Nest Of Dinosaurs Discovered In Mongolia
Archaeologists have discovered a nest containing 15 fossilized juvenile Protoceratops andrewsi dinosaurs in Mongolia.
The discovery is the first nest of this genus ever found and the first indication that Protoceratops juveniles remained in the nest for an extended period.
David Fastovsky, URI professor of geosciences with the University of Rhode Island, said the nest was 2.3 feet in diameter and his team discovered it in the Djadochta Formation at Tugrikinshire, Mongolia.
“Finding juveniles at a nest is a relatively uncommon occurrence, and I cannot think of another dinosaur specimen that preserves 15 juveniles at its nest in this way,” he said in a press release.
The team found that all 15 dinosaurs were about the same size and had achieved the same state of growth and development.
They said that the discovery indicates that the juvenile dinosaurs remained in the nest through the early stages of postnatal development and were cared for by their parents.
“I suspect that the preserved animals were rapidly buried by the shifting, accumulating sands that must have constituted the bulk of sedimentation in this setting,” Fastovsky wrote. “Death likely occurred during a desert sandstorm. My guess is that the initial and present-day dryness contributed significantly to the superb preservation, not just of Protoceratops, but of all the fossils from this unit.”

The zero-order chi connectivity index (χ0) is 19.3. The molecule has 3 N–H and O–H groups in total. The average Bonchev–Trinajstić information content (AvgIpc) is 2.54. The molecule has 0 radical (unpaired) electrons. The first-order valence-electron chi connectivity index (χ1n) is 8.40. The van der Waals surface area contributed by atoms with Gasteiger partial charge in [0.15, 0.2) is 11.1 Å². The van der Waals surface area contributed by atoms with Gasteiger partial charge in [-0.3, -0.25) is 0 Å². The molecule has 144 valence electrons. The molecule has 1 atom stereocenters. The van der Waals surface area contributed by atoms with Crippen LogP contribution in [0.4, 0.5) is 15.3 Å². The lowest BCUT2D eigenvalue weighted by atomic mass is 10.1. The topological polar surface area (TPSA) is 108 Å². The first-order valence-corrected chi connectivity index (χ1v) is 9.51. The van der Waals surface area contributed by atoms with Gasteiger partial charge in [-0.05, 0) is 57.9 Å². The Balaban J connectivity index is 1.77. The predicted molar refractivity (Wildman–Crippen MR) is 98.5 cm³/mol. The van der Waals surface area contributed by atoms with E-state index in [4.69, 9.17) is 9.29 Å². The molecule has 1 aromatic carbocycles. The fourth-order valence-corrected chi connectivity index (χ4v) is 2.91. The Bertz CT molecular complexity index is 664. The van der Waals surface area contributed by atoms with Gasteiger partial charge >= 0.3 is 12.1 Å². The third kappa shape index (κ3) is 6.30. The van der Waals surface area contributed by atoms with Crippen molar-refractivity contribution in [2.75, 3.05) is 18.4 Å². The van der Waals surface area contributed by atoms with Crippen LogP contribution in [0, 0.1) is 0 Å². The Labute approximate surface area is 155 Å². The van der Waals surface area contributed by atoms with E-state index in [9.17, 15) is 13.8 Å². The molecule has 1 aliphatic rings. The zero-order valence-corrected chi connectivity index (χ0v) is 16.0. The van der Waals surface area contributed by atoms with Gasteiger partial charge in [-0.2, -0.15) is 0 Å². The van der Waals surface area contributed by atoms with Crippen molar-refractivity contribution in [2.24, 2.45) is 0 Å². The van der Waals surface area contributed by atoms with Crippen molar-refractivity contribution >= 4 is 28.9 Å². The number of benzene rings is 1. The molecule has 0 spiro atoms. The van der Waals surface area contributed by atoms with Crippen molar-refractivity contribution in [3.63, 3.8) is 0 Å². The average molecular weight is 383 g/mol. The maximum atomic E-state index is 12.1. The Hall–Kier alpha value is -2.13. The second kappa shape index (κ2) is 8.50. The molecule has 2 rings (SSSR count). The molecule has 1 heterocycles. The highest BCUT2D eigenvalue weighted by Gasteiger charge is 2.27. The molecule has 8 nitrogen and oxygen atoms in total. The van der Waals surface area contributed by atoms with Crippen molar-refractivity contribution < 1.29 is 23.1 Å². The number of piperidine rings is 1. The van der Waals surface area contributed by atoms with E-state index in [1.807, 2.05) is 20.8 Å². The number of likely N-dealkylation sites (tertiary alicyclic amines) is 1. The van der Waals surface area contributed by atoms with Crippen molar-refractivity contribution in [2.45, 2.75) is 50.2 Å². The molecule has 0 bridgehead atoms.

Protoceratops were herbivores that lived in a sand sea like the Sahara Desert. Scientists believe they had significant parental care on a relatively large number of offspring.
“Juvenile Protoceratops mortality may have been rather high, not only from predation but from a potentially stressful environment, and large clutches may have been a way of ensuring survival of the animals in that setting,” Fastovsky said. “Nonetheless, if preservation is any indicator of abundance in life, then during the time represented by the Djadochta Formation, Protoceratops were a very common feature of Mongolian Late Cretaceous desert landscapes.”
The findings were reported in the most recent issue of the Journal of Paleontology.
Image Caption: This fossilized nest of juvenile Protoceratops andrewsi dinosaurs is the first nest discovered for this genus and sheds light on parental care and juvenile behavior in this species. Credit: Dr. Kh. Tsogtbaatar
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